Jim Kim’s ‘Experience And Humility’ Make Him A Good Nominee For World Bank President

In this Washington Post opinion piece, Paul Farmer, a Harvard professor and co-founder of Partners In Health, and John Gershman, a professor at New York University’s Robert F. Wagner Graduate School of Public Service, discuss the nomination of Jim Yong Kim, a global health expert and Dartmouth College president, to be president of the World Bank. “Recent claims from some economists that Kim is ‘anti-growth’ are based on a willful misreading and selective reporting of passages from Kim’s co-edited volume ‘Dying for Growth: Global Inequality and the Health of the Poor,’ to which we both contributed,” they write, adding, “The book’s objective was to ask questions about what types of growth and what kinds of policies were beneficial for those struggling to lift themselves out of poverty.”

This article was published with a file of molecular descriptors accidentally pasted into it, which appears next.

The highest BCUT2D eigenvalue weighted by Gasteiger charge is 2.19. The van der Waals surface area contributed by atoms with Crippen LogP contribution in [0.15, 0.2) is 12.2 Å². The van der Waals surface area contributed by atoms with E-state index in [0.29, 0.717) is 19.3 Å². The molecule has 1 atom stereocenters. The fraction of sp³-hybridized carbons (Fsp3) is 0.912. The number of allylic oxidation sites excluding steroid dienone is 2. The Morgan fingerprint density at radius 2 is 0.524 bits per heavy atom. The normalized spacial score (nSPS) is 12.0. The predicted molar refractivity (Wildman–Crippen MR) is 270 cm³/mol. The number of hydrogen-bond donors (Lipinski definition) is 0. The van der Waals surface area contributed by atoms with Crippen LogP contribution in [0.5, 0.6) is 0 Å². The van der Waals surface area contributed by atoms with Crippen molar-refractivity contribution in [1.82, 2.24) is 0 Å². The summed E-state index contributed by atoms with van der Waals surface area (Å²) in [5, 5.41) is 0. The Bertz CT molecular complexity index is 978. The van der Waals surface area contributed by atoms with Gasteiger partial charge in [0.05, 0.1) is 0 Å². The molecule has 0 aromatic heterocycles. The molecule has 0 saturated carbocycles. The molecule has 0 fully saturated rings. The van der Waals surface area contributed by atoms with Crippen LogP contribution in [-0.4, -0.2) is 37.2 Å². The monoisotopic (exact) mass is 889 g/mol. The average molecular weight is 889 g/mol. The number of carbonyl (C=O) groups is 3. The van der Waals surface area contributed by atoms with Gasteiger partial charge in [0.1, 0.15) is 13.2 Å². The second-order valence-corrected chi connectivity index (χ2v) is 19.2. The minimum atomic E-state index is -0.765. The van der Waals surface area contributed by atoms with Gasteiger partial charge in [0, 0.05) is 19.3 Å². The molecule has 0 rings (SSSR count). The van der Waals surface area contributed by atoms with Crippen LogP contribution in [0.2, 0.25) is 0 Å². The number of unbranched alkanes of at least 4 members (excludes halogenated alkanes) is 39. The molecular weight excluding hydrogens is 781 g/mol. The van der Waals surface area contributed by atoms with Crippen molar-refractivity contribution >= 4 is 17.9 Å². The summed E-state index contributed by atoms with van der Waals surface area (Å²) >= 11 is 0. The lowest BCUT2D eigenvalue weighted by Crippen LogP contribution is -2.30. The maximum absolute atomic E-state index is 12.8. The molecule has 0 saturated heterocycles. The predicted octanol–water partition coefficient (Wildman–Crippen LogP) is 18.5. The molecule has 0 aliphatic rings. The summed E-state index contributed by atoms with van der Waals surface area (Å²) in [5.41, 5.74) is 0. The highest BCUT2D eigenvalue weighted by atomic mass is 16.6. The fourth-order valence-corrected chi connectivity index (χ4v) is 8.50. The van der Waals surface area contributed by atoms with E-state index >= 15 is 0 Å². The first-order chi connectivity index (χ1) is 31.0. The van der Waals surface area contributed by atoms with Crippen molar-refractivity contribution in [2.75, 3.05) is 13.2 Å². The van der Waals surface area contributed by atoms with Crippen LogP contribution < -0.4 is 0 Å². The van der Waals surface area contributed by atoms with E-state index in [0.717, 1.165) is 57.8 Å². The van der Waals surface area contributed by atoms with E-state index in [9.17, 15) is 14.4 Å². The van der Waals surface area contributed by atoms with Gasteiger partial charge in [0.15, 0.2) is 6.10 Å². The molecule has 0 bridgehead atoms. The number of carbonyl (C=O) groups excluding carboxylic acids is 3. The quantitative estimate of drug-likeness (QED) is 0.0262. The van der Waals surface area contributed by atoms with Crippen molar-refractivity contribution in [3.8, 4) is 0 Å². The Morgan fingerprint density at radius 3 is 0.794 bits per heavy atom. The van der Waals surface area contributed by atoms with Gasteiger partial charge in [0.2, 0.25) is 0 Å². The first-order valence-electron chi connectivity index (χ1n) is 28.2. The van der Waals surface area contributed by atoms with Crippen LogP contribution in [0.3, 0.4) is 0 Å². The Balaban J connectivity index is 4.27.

“Under-investment in basic services for the poor — including health care, education and access to credit — perpetuated their exclusion” from development programs in the 1990s, but “[q]uestions about inclusive growth remain important in the 21st-century debate over development policy,” Farmer and Gershman write. “That stance — of asking hard questions rather than assuming the answers — is a valuable one for whoever is at the helm of the World Bank or any development institution. We would argue that it is precisely this humility that has been missing for too long among those who claim to have a clear prescription for ending poverty,” they continue, adding, “Jim Yong Kim is a physician and leader who has dedicated his life to advancing development.” The authors conclude, “Lifting people out of poverty was and is precisely the mandate with which the World Bank was founded. Now, at last, we have a nominee with the experience and humility to move this agenda forward” (4/11).

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